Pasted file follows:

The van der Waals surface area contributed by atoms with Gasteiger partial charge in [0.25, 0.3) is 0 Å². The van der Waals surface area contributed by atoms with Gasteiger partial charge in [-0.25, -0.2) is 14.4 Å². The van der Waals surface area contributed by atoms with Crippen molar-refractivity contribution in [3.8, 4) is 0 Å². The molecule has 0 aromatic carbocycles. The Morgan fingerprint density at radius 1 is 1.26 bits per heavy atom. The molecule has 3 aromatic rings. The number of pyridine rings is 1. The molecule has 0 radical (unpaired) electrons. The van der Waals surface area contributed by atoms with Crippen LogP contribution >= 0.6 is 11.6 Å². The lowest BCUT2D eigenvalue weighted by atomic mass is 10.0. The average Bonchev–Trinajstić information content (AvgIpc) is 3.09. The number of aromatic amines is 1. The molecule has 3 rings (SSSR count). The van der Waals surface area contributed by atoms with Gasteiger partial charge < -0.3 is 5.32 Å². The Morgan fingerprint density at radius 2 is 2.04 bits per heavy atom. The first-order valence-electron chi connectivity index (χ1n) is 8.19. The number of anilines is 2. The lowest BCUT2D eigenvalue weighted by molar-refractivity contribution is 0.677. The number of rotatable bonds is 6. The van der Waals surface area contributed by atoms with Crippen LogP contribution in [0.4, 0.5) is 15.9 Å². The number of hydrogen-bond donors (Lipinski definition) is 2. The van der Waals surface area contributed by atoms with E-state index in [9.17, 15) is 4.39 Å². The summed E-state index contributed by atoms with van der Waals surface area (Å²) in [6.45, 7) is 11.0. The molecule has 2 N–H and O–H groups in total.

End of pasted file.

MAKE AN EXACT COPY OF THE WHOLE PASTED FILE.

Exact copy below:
The van der Waals surface area contributed by atoms with Gasteiger partial charge in [0.25, 0.3) is 0 Å². The van der Waals surface area contributed by atoms with Gasteiger partial charge in [-0.25, -0.2) is 14.4 Å². The van der Waals surface area contributed by atoms with Crippen molar-refractivity contribution in [3.8, 4) is 0 Å². The molecule has 0 aromatic carbocycles. The Morgan fingerprint density at radius 1 is 1.26 bits per heavy atom. The molecule has 3 aromatic rings. The number of pyridine rings is 1. The molecule has 0 radical (unpaired) electrons. The van der Waals surface area contributed by atoms with Crippen LogP contribution >= 0.6 is 11.6 Å². The lowest BCUT2D eigenvalue weighted by atomic mass is 10.0. The average Bonchev–Trinajstić information content (AvgIpc) is 3.09. The number of aromatic amines is 1. The molecule has 3 rings (SSSR count). The van der Waals surface area contributed by atoms with Gasteiger partial charge < -0.3 is 5.32 Å². The Morgan fingerprint density at radius 2 is 2.04 bits per heavy atom. The first-order valence-electron chi connectivity index (χ1n) is 8.19. The number of anilines is 2. The lowest BCUT2D eigenvalue weighted by molar-refractivity contribution is 0.677. The number of rotatable bonds is 6. The van der Waals surface area contributed by atoms with Crippen LogP contribution in [0.4, 0.5) is 15.9 Å². The number of hydrogen-bond donors (Lipinski definition) is 2. The van der Waals surface area contributed by atoms with E-state index in [9.17, 15) is 4.39 Å². The summed E-state index contributed by atoms with van der Waals surface area (Å²) in [6.45, 7) is 11.0. The molecule has 2 N–H and O–H groups in total.